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The Olympic Games around World War II

Updated: Aug 2, 2020

No Olympic Summer Games this year. The current COVID-19 pandemic forced the International Olympic Committee to postpone the planned 2020 Olympic Summer Games to be held in Tokyo to next year. Hopefully...


These were not the first Olympic Games that were cancelled. The 1916 Summer Games, that had been awarded to Berlin, were cancelled because of World War I. The 1940 Summer Games were originally planned to be held in Tokyo. However, the 2nd Sino-Japanese war, which started in 1937, forced the Japanese government to cancel the games in 1938. The International Olympic Committee then awarded the games to Helsinki. But with the outbreak of World War II, these games were cancelled as well.


The 1944 Olympic Summer Games had been awarded to London just before the outbreak of World War II, but obviously, could not take place. So it was not until 1948 that Summer Games could take place. But what a difference it was from previous Games, especially when compared to the megalomania of the last Games before World War II.


The 1936 Berlin Games

The 1936 Summer Games in Berlin where an extravaganza. Hitler had ordered the build of an enormous stadium, many sports halls and fields, as well as a quite luxurious Olympic Village to accommodate the athletes. It was intended as a showcase of his Nazi government.


Detail from map "Deutschland das schöne Reiseland, Riemer, c1938

Most sports venues were build at the Reichssportfeld complex at the Northwest part of the city of Berlin. On the map below, the complex can be seen between the two legends at the left side of the map. This 1946 map came with the book "Views and Facts of Berlin as seen through the eyes of the American soldier and intended for the folks and friends at home". It served as an information booklet for families of members of the American Occupation Forces, and was prepared under the direction of the 78th division Special Services Office.


Berlin in 1946, map from a service guide for the American Occupation Forces

Besides the Olympic Stadium, with a capacity of around 100.000 people, the complex included a swimming stadium, a hockey stadium, and many other sport fields, courts and halls. It could be reached by newly build S and U-bahn stations.


Map of the Reichsportfeld from the 1936 edition of Baedeker's guide to Germany


The 1948 Games in London

The contrast between the 1936 Berlin and the 1948 London Games could not have been bigger. Because of the poor postwar economic conditions, with food and many other life necessities being rationed, no new sport venues were built for the London Olympics. Most events took place in or around the Empire Stadium at Wembley Park. The Empire Stadium was build in 1923 for the British Empire Exhibition, held in 1924-25.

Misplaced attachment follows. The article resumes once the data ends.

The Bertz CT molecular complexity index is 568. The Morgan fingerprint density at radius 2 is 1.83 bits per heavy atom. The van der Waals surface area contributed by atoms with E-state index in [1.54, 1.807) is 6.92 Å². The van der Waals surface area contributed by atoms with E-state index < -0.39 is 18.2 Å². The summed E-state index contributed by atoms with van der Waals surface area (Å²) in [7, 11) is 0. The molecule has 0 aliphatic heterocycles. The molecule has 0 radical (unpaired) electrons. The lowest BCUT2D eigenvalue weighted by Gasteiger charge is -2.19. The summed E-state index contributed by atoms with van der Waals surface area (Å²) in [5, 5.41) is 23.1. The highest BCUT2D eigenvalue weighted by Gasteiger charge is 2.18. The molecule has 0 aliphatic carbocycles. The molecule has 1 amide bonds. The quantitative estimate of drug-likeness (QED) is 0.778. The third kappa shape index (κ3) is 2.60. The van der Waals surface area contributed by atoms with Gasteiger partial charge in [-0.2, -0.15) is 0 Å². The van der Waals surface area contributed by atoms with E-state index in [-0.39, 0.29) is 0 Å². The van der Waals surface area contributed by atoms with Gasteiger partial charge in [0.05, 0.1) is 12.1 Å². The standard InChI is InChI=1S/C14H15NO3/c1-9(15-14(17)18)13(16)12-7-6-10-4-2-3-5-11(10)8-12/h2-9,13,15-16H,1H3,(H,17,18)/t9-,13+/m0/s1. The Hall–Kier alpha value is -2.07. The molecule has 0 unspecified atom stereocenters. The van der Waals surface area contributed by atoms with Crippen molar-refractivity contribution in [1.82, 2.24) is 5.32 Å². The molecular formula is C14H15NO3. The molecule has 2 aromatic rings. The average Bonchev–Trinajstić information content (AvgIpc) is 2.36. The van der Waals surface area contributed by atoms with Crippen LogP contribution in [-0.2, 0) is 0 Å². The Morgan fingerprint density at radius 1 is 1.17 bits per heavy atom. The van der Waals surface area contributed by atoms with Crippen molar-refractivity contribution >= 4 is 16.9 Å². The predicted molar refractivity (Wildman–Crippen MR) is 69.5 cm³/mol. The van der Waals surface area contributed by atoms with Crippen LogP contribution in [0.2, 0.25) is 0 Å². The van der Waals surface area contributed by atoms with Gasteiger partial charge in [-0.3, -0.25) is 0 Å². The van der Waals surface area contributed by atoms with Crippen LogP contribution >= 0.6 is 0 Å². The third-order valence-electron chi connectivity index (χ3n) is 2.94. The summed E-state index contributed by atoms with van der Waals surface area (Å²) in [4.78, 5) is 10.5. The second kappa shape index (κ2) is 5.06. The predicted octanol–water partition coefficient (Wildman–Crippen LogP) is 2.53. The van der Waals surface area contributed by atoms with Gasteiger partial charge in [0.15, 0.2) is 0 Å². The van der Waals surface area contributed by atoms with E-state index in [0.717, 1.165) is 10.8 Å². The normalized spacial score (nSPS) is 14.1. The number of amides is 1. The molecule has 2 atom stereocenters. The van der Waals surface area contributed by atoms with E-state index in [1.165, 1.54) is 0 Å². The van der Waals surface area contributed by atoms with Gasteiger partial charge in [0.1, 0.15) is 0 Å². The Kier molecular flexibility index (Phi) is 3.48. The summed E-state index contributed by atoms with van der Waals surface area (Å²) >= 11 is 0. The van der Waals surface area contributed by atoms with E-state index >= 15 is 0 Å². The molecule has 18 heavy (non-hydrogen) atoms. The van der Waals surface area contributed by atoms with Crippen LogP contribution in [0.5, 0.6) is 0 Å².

Wembley - detail from Kerry Lee's London Bastion of Liberty Map (this version 1951)

London Transport produced a special guide for visitors of the Olympic Games. The simple design, with the use of 3 printing colours, matches the soberness of the Games themselves, which became knows as the Austerity Games. The Olympic Rings logo seems a bit haphazardly designed: the rings are much thinner and have much less overlap as usually depicted.


Olympic Games London 1948 London Transport - front

The front of the map, 'The Visitor's London', is surrounded by flags in red, green, blue, or white with the London Underground logo.



There is a white-on-blue Central Area Underground Map in the center of the map. This map is almost the same as the Central Area / Main Line Termini map from conventional London Underground diagrams from that era, the most striking difference being the reversal of background and line colour. Additionally, the image is cropped more than usual, especially on the upper and lower edge. This may be the reason that the name of its creator, H.C. Beck, is omitted. Usually his name was shown in the left lower hand corner.


Detail - London Transport Railways (Central Area)

The rest of the front is used to indicate places of interest, such as churches and museums, but also the locations of embassies and legations. This is indicative for the audience this folder was intended for: foreign visitors of the Olympic Games. Only embassies and consulates of participating countries are shown. Therefore, the German or Japanese embassies are not on the list. Both countries were not allowed to participate. The embassy of the USSR is missing as well. Although they were welcome, they chose not to participate, but only to send observers


The back of the guide, 'Olympic Games via London Transport', shows a list of the venues, with special emphasis on the main location, the Wembley Area, of which a map is shown. For all locations detailed information on how to get there is shown. The background has been decorated using an airbrush technique, and is somewhat reminiscent of the 1939 London Underground Diagram by Schleger. The Wembley area map shows bus stops, the Wembley Park underground station, and the Railway stations in the area.




Detail - The Wembley Area

It is estimated that 1.2 million people visited the Olympic Games in London, and many of them came from abroad. And they needed to find their way in London. This map is therefore not a rare specimen: 450.000 copies were printed.


So it is not a valuable map in terms of money. It is however an austere map, probably printed as cheap as possible, but nevertheless quite attractive in its own way. And therefore, a very nice graphic representation of the spark of light these Games have been to many people still living in very difficult conditions, only three years after a devastating war.


All maps: author's collection


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